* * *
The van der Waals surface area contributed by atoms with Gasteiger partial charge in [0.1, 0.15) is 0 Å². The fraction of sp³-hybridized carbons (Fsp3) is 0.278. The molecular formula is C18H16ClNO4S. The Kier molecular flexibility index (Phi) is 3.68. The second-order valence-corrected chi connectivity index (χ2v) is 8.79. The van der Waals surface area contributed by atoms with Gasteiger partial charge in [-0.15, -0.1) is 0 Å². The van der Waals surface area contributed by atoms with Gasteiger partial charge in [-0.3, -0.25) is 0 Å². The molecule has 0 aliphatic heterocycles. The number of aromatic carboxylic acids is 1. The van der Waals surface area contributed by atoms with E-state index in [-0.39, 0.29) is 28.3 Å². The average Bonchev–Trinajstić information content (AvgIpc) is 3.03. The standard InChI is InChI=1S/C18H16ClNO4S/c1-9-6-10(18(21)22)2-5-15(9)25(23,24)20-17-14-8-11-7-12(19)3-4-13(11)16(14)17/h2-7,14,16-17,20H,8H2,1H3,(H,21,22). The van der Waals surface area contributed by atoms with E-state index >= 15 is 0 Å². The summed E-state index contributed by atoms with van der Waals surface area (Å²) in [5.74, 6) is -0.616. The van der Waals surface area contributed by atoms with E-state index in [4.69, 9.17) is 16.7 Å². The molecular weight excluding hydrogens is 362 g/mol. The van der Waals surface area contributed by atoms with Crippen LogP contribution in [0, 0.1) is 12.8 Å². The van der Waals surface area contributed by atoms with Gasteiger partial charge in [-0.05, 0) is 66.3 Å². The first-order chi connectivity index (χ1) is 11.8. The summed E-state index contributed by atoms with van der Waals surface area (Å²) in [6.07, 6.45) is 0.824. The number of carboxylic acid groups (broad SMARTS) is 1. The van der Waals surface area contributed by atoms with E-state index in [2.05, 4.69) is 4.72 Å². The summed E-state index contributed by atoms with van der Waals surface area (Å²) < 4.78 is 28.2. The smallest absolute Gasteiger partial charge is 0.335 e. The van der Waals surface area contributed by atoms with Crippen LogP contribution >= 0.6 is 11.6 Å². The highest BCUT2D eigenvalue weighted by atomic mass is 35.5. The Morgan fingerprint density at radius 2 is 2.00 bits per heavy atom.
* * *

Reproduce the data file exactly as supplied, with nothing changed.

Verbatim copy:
The van der Waals surface area contributed by atoms with Gasteiger partial charge in [0.1, 0.15) is 0 Å². The fraction of sp³-hybridized carbons (Fsp3) is 0.278. The molecular formula is C18H16ClNO4S. The Kier molecular flexibility index (Phi) is 3.68. The second-order valence-corrected chi connectivity index (χ2v) is 8.79. The van der Waals surface area contributed by atoms with Gasteiger partial charge in [-0.15, -0.1) is 0 Å². The van der Waals surface area contributed by atoms with Gasteiger partial charge in [-0.3, -0.25) is 0 Å². The molecule has 0 aliphatic heterocycles. The number of aromatic carboxylic acids is 1. The van der Waals surface area contributed by atoms with E-state index in [-0.39, 0.29) is 28.3 Å². The average Bonchev–Trinajstić information content (AvgIpc) is 3.03. The standard InChI is InChI=1S/C18H16ClNO4S/c1-9-6-10(18(21)22)2-5-15(9)25(23,24)20-17-14-8-11-7-12(19)3-4-13(11)16(14)17/h2-7,14,16-17,20H,8H2,1H3,(H,21,22). The van der Waals surface area contributed by atoms with E-state index >= 15 is 0 Å². The summed E-state index contributed by atoms with van der Waals surface area (Å²) in [5.74, 6) is -0.616. The van der Waals surface area contributed by atoms with E-state index in [4.69, 9.17) is 16.7 Å². The molecular weight excluding hydrogens is 362 g/mol. The van der Waals surface area contributed by atoms with Crippen LogP contribution in [0, 0.1) is 12.8 Å². The van der Waals surface area contributed by atoms with Gasteiger partial charge in [-0.05, 0) is 66.3 Å². The first-order chi connectivity index (χ1) is 11.8. The summed E-state index contributed by atoms with van der Waals surface area (Å²) in [6.07, 6.45) is 0.824. The number of carboxylic acid groups (broad SMARTS) is 1. The van der Waals surface area contributed by atoms with E-state index in [2.05, 4.69) is 4.72 Å². The summed E-state index contributed by atoms with van der Waals surface area (Å²) < 4.78 is 28.2. The smallest absolute Gasteiger partial charge is 0.335 e. The van der Waals surface area contributed by atoms with Crippen LogP contribution >= 0.6 is 11.6 Å². The highest BCUT2D eigenvalue weighted by atomic mass is 35.5. The Morgan fingerprint density at radius 2 is 2.00 bits per heavy atom.